High-fat diet induces skeletal muscle oxidative stress in a fiber type-dependent manner in rats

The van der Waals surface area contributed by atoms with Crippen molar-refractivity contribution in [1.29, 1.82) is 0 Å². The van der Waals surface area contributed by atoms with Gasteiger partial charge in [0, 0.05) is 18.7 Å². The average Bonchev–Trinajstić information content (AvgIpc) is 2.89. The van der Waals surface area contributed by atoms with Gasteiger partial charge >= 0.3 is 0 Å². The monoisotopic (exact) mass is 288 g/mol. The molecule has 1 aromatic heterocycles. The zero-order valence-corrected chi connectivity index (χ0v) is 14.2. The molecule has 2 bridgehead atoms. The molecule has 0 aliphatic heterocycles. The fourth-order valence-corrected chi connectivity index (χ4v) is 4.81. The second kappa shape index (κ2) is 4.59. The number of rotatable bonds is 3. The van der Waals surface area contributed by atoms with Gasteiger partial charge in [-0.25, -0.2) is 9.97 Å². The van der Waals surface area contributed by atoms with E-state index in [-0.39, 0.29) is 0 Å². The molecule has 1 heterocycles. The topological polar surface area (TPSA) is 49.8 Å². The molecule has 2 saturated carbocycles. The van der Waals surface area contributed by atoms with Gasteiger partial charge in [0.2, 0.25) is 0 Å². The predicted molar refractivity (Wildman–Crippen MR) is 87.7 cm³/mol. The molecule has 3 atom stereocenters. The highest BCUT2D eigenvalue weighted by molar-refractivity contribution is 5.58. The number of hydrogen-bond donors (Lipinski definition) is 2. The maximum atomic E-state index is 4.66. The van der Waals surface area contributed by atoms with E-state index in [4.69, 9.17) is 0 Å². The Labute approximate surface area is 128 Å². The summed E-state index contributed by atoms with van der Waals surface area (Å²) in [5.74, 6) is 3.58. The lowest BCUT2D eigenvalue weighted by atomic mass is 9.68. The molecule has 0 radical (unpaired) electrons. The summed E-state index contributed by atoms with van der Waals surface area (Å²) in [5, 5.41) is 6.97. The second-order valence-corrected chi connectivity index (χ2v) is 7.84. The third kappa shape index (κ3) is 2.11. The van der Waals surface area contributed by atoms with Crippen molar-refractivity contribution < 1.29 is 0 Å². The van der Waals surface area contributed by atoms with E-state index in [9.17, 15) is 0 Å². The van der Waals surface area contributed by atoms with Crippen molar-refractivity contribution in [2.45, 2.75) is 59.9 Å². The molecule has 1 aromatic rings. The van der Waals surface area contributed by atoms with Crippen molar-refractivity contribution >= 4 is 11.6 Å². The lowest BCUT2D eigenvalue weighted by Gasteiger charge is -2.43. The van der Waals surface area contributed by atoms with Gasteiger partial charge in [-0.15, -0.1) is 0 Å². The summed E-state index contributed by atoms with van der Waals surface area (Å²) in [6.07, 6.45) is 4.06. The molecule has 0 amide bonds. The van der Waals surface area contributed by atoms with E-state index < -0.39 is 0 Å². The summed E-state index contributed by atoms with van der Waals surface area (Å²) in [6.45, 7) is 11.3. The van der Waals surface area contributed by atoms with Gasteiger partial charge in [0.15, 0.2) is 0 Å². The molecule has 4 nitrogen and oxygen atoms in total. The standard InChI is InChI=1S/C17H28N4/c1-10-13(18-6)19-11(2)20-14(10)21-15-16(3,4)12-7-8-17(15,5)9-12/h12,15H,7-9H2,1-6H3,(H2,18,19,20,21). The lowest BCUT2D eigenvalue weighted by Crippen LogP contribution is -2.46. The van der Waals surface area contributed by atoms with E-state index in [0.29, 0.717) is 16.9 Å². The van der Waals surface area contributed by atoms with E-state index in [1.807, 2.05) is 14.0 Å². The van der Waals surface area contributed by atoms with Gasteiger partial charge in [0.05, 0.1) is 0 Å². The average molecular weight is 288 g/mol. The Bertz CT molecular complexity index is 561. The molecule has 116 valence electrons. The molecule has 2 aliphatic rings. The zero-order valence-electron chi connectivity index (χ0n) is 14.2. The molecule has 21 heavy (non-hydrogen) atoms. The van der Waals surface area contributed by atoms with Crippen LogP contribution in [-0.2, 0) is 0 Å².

This study investigated the effects of high-fat (HF) diet on parameters of oxidative stress among muscles with distinct fiber type composition and oxidative capacities. To accomplish that, male Wistar rats were fed either a low-fat standard chow (SC) or a HF diet for 8 weeks. Soleus, extensor digitorum longus (EDL), and epitrochlearis muscles were collected and mitochondrial H2O2 (mtH2O2) emission, palmitate oxidation, and gene expression and antioxidant system were measured. Chronic HF feeding enhanced fat oxidation in oxidative and glycolytic muscles. It also caused a significant reduction in mtH2O2 emission in the EDL muscle, although a tendency towards a reduction was also found in the soleus and epitrochlearis muscles. In the epitrochlearis, HF diet increased mRNA expression of the NADPH oxidase complex; however, this muscle also showed an increase in the expression of antioxidant proteins, suggesting a higher capacity to generate and buffer ROS. The soleus muscle, despite being highly oxidative, elicited H2O2 emission rates equivalent to only 20% and 35% of the values obtained for EDL and epitrochlearis muscles, respectively. Furthermore, the Epi muscle with the lowest oxidative capacity was the second highest in H2O2 emission. In conclusion, it appears that intrinsic differences related to the distribution of type I and type II fibers, rather than oxidative capacity, drove the activity of the anti- and pro-oxidant systems and determine ROS production in different skeletal muscles. This also suggests that the impact of potentially deleterious effects of ROS production on skeletal muscle metabolism/function under lipotoxic conditions is fiber type-specific.